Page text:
Overloading Methods

K-Dawg kdawg44 at gmail.com
Tue Jan 20 21:19:45 CET 2009


Thank you for the explanation.  With my background in Java, I have to get
myself to think a little differently.
Kevin


On Tue, Jan 20, 2009 at 1:41 PM, Chris Rebert <clp2 at rebertia.com> wrote:

> On Tue, Jan 20, 2009 at 10:18 AM, MRAB <google at mrabarnett.plus.com> wrote:
> > K-Dawg wrote:
> >>
> >> Can you overload methods in Python?
> >>
> >> Can I have multiple __inits__ with different parameters passed in?
> >>
> > Simple answer: no.
>
> More complicated answer: Yes, with some caveats.
>
> You usually don't need to overload methods in Python since you can use
> default and keyword arguments instead. For instance:
>
> class Foo(object):
>    def __init__(self, a, b=10, c=None):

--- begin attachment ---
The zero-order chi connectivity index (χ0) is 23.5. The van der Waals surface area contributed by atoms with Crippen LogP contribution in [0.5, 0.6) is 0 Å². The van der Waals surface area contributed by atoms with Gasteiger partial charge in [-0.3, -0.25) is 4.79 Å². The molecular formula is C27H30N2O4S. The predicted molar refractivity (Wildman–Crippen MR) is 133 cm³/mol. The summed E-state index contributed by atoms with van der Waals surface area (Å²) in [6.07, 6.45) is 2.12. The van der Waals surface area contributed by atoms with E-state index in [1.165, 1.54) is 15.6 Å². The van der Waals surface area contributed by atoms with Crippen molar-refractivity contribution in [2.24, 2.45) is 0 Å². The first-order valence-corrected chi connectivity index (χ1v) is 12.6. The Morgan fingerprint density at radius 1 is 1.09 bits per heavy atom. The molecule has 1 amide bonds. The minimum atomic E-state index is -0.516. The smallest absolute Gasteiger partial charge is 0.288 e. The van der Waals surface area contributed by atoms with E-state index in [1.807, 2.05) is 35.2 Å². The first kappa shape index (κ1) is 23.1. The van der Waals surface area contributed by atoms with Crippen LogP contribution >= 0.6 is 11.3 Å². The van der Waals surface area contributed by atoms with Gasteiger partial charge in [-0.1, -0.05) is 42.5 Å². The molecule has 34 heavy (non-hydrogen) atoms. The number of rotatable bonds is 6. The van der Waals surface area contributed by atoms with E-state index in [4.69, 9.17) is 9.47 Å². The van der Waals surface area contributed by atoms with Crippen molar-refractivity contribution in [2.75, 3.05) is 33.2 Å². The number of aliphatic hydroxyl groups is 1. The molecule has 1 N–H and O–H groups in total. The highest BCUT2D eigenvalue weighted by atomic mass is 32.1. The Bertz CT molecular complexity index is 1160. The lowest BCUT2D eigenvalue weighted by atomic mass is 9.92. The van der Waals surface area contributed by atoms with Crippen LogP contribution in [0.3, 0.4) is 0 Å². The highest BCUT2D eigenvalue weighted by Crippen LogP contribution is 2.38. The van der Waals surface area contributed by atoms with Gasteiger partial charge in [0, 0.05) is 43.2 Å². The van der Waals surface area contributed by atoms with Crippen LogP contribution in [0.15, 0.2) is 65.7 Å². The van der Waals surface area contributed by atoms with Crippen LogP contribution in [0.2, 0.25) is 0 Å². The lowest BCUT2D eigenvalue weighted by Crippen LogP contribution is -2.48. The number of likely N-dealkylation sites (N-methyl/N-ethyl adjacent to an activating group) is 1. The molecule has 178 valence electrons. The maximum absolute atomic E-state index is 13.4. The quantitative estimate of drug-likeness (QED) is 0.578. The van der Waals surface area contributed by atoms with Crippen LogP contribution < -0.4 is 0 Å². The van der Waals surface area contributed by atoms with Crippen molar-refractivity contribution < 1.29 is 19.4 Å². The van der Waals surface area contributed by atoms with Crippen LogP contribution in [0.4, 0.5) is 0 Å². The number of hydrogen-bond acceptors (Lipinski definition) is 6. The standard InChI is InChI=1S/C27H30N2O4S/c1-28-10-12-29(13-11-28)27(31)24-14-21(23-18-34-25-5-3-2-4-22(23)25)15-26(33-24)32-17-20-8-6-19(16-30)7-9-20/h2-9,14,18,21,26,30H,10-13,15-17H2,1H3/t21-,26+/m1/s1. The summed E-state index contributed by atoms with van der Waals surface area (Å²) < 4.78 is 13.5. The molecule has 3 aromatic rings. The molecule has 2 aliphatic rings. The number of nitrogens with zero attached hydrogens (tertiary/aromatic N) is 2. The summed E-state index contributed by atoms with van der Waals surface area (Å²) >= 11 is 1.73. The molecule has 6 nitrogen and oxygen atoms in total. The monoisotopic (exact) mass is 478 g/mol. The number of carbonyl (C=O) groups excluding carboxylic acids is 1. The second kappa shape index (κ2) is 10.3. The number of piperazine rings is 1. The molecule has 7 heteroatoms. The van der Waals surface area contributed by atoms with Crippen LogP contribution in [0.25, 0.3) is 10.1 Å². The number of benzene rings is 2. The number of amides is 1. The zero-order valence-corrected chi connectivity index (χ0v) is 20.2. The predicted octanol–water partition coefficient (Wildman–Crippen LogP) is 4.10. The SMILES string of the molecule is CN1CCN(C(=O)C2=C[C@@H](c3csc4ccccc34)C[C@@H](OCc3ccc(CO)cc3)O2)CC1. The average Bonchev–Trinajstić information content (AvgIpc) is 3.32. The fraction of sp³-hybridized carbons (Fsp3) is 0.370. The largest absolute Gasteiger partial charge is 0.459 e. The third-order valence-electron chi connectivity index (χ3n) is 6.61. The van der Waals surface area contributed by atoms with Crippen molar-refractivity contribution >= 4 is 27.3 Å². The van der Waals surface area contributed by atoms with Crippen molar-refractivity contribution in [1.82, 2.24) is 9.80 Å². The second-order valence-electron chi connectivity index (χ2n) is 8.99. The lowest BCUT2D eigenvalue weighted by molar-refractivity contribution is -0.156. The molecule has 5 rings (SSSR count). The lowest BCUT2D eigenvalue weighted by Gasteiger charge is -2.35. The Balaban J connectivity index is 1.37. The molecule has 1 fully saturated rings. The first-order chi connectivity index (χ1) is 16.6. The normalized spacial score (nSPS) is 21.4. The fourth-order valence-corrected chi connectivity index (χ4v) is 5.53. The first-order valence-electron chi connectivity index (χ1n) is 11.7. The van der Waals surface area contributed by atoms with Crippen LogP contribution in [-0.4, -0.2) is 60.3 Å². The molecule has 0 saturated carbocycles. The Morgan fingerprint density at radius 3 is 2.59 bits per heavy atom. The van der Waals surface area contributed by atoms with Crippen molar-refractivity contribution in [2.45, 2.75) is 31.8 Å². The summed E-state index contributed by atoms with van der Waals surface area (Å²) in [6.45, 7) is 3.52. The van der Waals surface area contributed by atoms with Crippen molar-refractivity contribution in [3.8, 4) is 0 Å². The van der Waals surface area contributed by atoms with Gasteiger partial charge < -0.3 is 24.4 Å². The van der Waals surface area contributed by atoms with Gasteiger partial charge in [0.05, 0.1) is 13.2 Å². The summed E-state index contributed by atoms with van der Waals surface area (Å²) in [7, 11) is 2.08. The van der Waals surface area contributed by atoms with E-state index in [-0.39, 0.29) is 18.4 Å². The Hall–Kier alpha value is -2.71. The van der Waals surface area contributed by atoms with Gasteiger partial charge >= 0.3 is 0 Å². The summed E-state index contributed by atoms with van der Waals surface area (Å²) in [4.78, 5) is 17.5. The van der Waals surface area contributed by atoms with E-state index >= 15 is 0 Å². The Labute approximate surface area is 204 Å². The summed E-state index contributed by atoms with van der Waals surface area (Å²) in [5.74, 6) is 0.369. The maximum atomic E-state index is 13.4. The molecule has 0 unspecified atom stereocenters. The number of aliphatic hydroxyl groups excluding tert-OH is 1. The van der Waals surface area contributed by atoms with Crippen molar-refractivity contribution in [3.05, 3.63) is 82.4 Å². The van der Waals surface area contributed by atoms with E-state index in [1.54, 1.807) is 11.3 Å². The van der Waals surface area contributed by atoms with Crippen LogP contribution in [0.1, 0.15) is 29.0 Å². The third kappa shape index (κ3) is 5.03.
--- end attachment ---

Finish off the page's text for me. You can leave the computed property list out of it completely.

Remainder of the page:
>        self.a = a
>        self.b = b
>        if c is None: c = []
>        self.c = c
>
> #example use
> x = Foo("#", 4, [6,7])
> y = Foo("@")
> z = Foo("!", c=[1,2])
>
> Whereas in Java or C++ this would require several overloads, it can be
> succinctly expressed as a single method in Python.
>
> However, if you want the overloads to accept completely different
> types as parameters, then it arguably should expressed as distinct
> methods rather than "overloads". In the special case of __init__, you
> might want to make the alternate initializers classmethods or factory
> functions.
>
> Cheers,
> Chris
>
> --
> Follow the path of the Iguana...
> http://rebertia.com
>  --
> http://mail.python.org/mailman/listinfo/python-list
>
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